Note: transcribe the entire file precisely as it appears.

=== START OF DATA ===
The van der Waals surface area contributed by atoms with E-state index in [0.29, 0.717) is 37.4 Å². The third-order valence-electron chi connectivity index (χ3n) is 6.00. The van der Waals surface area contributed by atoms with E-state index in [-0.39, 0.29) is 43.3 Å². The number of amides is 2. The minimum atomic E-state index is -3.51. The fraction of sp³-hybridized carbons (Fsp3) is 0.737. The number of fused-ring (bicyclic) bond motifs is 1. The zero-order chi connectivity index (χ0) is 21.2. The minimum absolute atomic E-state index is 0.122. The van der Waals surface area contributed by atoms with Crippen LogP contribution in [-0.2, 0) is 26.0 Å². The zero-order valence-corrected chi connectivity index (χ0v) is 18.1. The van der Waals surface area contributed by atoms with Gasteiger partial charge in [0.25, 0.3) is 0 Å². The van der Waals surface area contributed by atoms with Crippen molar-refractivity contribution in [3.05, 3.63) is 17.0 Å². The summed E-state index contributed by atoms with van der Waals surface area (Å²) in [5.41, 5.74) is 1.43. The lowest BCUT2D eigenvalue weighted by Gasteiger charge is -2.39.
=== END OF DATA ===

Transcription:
The van der Waals surface area contributed by atoms with E-state index in [0.29, 0.717) is 37.4 Å². The third-order valence-electron chi connectivity index (χ3n) is 6.00. The van der Waals surface area contributed by atoms with E-state index in [-0.39, 0.29) is 43.3 Å². The number of amides is 2. The minimum atomic E-state index is -3.51. The fraction of sp³-hybridized carbons (Fsp3) is 0.737. The number of fused-ring (bicyclic) bond motifs is 1. The zero-order chi connectivity index (χ0) is 21.2. The minimum absolute atomic E-state index is 0.122. The van der Waals surface area contributed by atoms with Crippen LogP contribution in [-0.2, 0) is 26.0 Å². The zero-order valence-corrected chi connectivity index (χ0v) is 18.1. The van der Waals surface area contributed by atoms with Gasteiger partial charge in [0.25, 0.3) is 0 Å². The van der Waals surface area contributed by atoms with Crippen molar-refractivity contribution in [3.05, 3.63) is 17.0 Å². The summed E-state index contributed by atoms with van der Waals surface area (Å²) in [5.41, 5.74) is 1.43. The lowest BCUT2D eigenvalue weighted by Gasteiger charge is -2.39.